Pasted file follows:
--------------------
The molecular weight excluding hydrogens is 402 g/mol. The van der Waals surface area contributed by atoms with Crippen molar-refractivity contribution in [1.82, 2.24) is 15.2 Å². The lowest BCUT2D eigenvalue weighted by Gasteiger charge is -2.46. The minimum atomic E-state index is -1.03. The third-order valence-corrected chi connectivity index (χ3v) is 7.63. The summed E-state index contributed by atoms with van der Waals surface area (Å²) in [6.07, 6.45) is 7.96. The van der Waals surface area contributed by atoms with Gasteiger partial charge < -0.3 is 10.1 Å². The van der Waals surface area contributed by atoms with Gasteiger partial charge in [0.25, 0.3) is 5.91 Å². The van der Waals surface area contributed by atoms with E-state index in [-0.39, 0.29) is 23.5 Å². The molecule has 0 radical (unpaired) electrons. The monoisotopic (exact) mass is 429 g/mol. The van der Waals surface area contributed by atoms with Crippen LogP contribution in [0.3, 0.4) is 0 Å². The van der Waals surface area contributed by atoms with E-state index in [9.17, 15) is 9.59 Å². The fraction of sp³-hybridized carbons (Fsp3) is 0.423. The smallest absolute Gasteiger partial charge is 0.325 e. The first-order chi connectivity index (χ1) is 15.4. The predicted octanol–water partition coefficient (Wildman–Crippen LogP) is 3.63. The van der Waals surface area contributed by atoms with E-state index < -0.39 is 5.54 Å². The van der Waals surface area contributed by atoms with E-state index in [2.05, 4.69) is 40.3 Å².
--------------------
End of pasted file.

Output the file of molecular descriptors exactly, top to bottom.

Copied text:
The molecular weight excluding hydrogens is 402 g/mol. The van der Waals surface area contributed by atoms with Crippen molar-refractivity contribution in [1.82, 2.24) is 15.2 Å². The lowest BCUT2D eigenvalue weighted by Gasteiger charge is -2.46. The minimum atomic E-state index is -1.03. The third-order valence-corrected chi connectivity index (χ3v) is 7.63. The summed E-state index contributed by atoms with van der Waals surface area (Å²) in [6.07, 6.45) is 7.96. The van der Waals surface area contributed by atoms with Gasteiger partial charge < -0.3 is 10.1 Å². The van der Waals surface area contributed by atoms with Gasteiger partial charge in [0.25, 0.3) is 5.91 Å². The van der Waals surface area contributed by atoms with E-state index in [-0.39, 0.29) is 23.5 Å². The molecule has 0 radical (unpaired) electrons. The monoisotopic (exact) mass is 429 g/mol. The van der Waals surface area contributed by atoms with Crippen LogP contribution in [0.3, 0.4) is 0 Å². The van der Waals surface area contributed by atoms with E-state index in [9.17, 15) is 9.59 Å². The fraction of sp³-hybridized carbons (Fsp3) is 0.423. The smallest absolute Gasteiger partial charge is 0.325 e. The first-order chi connectivity index (χ1) is 15.4. The predicted octanol–water partition coefficient (Wildman–Crippen LogP) is 3.63. The van der Waals surface area contributed by atoms with E-state index < -0.39 is 5.54 Å². The van der Waals surface area contributed by atoms with E-state index in [2.05, 4.69) is 40.3 Å².